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Inequality, Finance, and Growth

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  • Matías Braun
  • Francisco Parro
  • Patricio Valenzuela

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Abstract

This paper investigates the relationship between income inequality, financial development and economic growth from both a theoretical and an empirical perspective. This paper introduces a simple model in which the effect of inequality on growth depends on the degree of development of the domestic financial market. The model predicts that greater inequality reduces growth in economies with low levels of financial development but that this effect is attenuated in economies with more developed systems. Using a panel dataset that covers a large number of countries over the past four decades, this paper shows empirical evidence that is consistent with the main prediction of the model. The model also predicts that individuals in economies with developed financial markets have a higher tolerance to inequality; we also provide evidence for this through value surveys. Overall, this paper's major findings highlight that some of the pernicious effects of inequality can be attenuated by improving access to credit. JEL Classification: D3; E6; P1; O4; I2. Key words: Keywords: Financial development; growth; inequality; income distribution; private credit.

Suggested Citation

  • Matías Braun & Francisco Parro & Patricio Valenzuela, 2017. "Inequality, Finance, and Growth," Documentos de Trabajo 329, Centro de Economía Aplicada, Universidad de Chile.
  • Handle: RePEc:edj:ceauch:329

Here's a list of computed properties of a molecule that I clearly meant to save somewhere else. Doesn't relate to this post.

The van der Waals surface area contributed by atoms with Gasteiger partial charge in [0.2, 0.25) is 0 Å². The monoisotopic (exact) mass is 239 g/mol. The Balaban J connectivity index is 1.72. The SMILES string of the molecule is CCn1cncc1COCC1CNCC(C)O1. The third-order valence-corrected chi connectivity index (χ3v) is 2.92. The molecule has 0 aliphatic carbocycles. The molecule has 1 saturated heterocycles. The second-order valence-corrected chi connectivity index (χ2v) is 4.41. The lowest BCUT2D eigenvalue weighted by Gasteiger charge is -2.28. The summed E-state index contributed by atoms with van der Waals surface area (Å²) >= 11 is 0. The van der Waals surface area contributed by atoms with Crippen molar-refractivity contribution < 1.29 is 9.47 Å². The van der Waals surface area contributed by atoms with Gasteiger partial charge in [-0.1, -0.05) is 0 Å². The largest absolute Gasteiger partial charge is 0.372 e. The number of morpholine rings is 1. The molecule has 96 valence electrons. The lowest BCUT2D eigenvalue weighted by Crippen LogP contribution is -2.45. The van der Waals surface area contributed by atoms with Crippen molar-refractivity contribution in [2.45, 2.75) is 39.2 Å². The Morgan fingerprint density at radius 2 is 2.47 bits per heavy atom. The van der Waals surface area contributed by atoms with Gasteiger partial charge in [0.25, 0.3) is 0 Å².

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    File URL: http://www.dii.uchile.cl/~cea/sitedev/cea/www/download.php?file=documentos_trabajo/ASOCFILE120170313104842.pdf
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    References listed on IDEAS

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    1. Daniel Halter & Manuel Oechslin & Josef Zweimüller, 2014. "Inequality and growth: the neglected time dimension," Journal of Economic Growth, Springer, vol. 19(1), pages 81-104, March.
    2. Rémi Bazillier & Jérôme Hericourt, 2017. "The Circular Relationship Between Inequality, Leverage, And Financial Crises," Journal of Economic Surveys, Wiley Blackwell, vol. 31(2), pages 463-496, April.
    3. Banerjee, Abhijit V & Newman, Andrew F, 1993. "Occupational Choice and the Process of Development," Journal of Political Economy, University of Chicago Press, vol. 101(2), pages 274-298, April.
    4. Panizza, Ugo, 2002. "Income Inequality and Economic Growth: Evidence from American Data," Journal of Economic Growth, Springer, vol. 7(1), pages 25-41, March.
    5. Andrew Leigh, 2007. "How Closely Do Top Income Shares Track Other Measures of Inequality?," Economic Journal, Royal Economic Society, vol. 117(524), pages 619-633, November.
    6. Halter, David & Oechslin, Manuel, 2010. "Inequality and Growth: The Neglected Time Dimension," CEPR Discussion Papers 8033, C.E.P.R. Discussion Papers.
    7. Li, Hongyi & Zou, Heng-fu, 1998. "Income Inequality Is Not Harmful for Growth: Theory and Evidence," Review of Development Economics, Wiley Blackwell, vol. 2(3), pages 318-334, October.
    Full references (including those not matched with items on IDEAS)

    More about this item

    JEL classification:

    • D3 - Microeconomics - - Distribution
    • E6 - Macroeconomics and Monetary Economics - - Macroeconomic Policy, Macroeconomic Aspects of Public Finance, and General Outlook
    • P1 - Economic Systems - - Capitalist Systems
    • O4 - Economic Development, Innovation, Technological Change, and Growth - - Economic Growth and Aggregate Productivity
    • I2 - Health, Education, and Welfare - - Education

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